Why are Canadian businesses often caught violating customers’ privacy rights, not protecting personal data they hold and victimized by data breaches?

One answer is they don’t know they have to follow provincial and federal privacy laws. It may be even worse.

“Frankly, judging by some of the phone calls we get, some don’t even know there is privacy legislation,” says Michael McEvoy, British Columbia information and privacy commissioner.

For these reasons McEvoy has announced his office has launched new programs to help the roughly 1 million firms, non-profits, doctor’s offices, trade unions and other organizations there understand their obligations under the provincial Personal Information Protection Act (PIPA).

The campaign, largely aimed at small and medium-sized organizations, will include webinars, animated pop-up online videos, podcasts and guidance documents. It will be officially launched on March 7.

New tools will be published on the first Wednesday of each month throughout 2019 on the OIPC website.

The idea for the campaign started when McEvoy looked at responses to a privacy self-assessment toolkit send randomly to B.C. businesses asking for details about their privacy management program.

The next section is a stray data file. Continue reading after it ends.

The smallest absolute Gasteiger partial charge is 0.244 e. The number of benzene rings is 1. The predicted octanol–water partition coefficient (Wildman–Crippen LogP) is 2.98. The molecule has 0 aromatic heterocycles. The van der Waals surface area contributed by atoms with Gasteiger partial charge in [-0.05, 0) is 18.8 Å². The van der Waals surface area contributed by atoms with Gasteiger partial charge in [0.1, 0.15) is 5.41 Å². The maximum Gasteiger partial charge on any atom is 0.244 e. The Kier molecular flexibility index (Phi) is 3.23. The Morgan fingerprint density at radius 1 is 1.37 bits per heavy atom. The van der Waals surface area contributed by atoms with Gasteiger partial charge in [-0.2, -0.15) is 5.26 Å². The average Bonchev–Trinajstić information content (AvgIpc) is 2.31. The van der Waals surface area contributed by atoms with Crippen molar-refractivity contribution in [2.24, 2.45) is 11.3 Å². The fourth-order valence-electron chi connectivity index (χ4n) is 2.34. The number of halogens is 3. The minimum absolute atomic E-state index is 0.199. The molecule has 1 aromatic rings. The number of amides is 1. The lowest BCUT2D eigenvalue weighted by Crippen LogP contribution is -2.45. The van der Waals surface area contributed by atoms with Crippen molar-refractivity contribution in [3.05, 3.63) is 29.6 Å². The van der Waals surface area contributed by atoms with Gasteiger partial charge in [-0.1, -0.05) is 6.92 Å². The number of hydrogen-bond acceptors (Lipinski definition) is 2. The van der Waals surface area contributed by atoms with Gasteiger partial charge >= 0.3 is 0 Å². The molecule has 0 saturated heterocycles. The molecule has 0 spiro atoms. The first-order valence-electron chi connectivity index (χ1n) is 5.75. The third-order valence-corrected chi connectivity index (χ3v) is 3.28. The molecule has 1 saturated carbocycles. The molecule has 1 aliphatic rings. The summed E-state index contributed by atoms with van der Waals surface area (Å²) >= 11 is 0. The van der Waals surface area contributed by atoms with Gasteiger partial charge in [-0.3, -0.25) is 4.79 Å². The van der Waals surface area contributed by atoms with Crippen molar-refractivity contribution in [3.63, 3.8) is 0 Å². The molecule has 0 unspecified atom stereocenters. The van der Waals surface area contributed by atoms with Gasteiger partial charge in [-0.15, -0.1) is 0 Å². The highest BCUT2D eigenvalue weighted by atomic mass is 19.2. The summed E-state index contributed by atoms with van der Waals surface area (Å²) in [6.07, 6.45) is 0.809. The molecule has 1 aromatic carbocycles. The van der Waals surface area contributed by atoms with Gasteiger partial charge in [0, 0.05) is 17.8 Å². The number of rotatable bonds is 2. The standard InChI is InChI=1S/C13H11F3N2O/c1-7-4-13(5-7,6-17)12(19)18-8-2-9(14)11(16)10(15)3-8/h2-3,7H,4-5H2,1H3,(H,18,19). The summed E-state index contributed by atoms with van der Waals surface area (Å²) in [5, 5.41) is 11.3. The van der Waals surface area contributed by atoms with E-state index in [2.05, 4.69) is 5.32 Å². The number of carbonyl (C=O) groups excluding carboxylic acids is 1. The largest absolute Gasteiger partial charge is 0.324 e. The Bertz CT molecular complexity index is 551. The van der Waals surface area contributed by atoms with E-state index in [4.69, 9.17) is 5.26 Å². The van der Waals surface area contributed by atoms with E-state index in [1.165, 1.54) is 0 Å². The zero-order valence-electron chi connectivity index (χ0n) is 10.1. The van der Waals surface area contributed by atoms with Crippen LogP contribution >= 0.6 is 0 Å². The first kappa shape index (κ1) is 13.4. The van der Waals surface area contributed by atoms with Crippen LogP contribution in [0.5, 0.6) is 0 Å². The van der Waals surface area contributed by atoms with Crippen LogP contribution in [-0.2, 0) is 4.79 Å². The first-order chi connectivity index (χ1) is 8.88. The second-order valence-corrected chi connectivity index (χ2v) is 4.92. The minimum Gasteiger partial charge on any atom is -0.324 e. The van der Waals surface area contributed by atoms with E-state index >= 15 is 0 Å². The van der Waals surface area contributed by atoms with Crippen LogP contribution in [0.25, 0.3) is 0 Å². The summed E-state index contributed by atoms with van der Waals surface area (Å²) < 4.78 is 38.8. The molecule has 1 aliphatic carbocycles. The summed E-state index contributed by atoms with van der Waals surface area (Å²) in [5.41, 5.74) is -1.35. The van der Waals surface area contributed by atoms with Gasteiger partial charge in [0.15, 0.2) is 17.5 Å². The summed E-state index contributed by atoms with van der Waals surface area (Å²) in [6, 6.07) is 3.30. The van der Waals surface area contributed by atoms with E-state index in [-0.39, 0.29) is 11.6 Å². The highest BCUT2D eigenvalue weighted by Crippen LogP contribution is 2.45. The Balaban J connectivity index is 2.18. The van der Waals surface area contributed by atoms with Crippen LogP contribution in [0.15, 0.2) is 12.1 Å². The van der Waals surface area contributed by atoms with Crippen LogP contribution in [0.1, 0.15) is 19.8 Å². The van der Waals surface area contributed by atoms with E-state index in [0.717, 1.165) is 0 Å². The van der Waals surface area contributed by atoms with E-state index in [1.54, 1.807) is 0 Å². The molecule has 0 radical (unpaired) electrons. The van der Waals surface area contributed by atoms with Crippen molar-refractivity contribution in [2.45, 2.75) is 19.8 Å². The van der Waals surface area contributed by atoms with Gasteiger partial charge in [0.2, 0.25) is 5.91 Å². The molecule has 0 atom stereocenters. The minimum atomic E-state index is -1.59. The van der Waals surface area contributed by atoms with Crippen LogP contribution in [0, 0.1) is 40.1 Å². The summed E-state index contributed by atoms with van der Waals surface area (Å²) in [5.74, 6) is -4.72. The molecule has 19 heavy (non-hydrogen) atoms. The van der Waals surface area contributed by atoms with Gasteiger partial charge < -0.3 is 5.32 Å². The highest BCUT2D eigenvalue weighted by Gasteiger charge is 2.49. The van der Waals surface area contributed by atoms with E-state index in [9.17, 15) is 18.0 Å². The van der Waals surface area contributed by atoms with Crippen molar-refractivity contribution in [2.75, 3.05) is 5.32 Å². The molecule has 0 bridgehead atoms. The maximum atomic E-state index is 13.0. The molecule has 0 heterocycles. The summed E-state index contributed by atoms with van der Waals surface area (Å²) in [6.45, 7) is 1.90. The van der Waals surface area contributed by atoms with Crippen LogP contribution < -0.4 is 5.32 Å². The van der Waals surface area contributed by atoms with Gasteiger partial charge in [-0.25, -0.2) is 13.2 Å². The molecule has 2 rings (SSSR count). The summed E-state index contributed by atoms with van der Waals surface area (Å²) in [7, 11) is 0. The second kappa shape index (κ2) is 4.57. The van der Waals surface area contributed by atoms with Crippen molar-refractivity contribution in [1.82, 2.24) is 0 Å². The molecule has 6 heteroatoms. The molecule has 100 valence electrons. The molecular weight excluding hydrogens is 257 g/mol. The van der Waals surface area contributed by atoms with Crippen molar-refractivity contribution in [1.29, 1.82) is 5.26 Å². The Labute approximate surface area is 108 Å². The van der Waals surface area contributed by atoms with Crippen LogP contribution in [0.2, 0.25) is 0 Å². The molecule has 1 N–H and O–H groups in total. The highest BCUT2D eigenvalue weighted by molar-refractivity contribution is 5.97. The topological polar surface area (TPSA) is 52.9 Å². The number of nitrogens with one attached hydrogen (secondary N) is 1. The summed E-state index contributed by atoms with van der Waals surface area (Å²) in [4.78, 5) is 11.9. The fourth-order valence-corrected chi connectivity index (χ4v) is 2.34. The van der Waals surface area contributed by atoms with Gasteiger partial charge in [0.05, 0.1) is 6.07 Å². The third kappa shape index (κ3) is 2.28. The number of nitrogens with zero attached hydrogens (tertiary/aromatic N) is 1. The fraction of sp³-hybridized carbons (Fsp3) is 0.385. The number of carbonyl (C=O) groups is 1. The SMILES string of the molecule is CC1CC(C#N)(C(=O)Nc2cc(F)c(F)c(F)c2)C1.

“Many of them didn’t really understand the most fundamental aspects under our personal information protection act. We also had the same sense from the kind of calls we receive from businesses. We field thousands of calls a year asking what their legal obligations are under the legislation. All of which pointed to the need for a comprehensive education program for businesses of all kinds.”

This despite the fact that PIPA came into effect in 2004. So what does it say that 18 years later many B.C. businesses aren’t informed? Do firms think its just another government regulation?

No, said McEvoy, but privacy hasn’t been “on their radar screens until recently.”

“But I think business more and more are beginning to recognize that there’s an expectation on the part of their customers, on the part of the public, that the data they provide the businesses is going to be properly secured and protected, and treated in a privacy-focused way.”

The campaign will start with animated webinars on the Office of the Information and Privacy Commission of B.C. site to inform consumers and employees of their basic obligations. They will walk viewers through the steps of developing a privacy management program, including how to write a privacy policy, how to keep records, how to respond to an individual’s request about what information an organization holds about them.

The site will also have animated pop up videos explaining what is personal information and how to secure it. The podcasts will be fictional recreations of themes the OIPC has handled.

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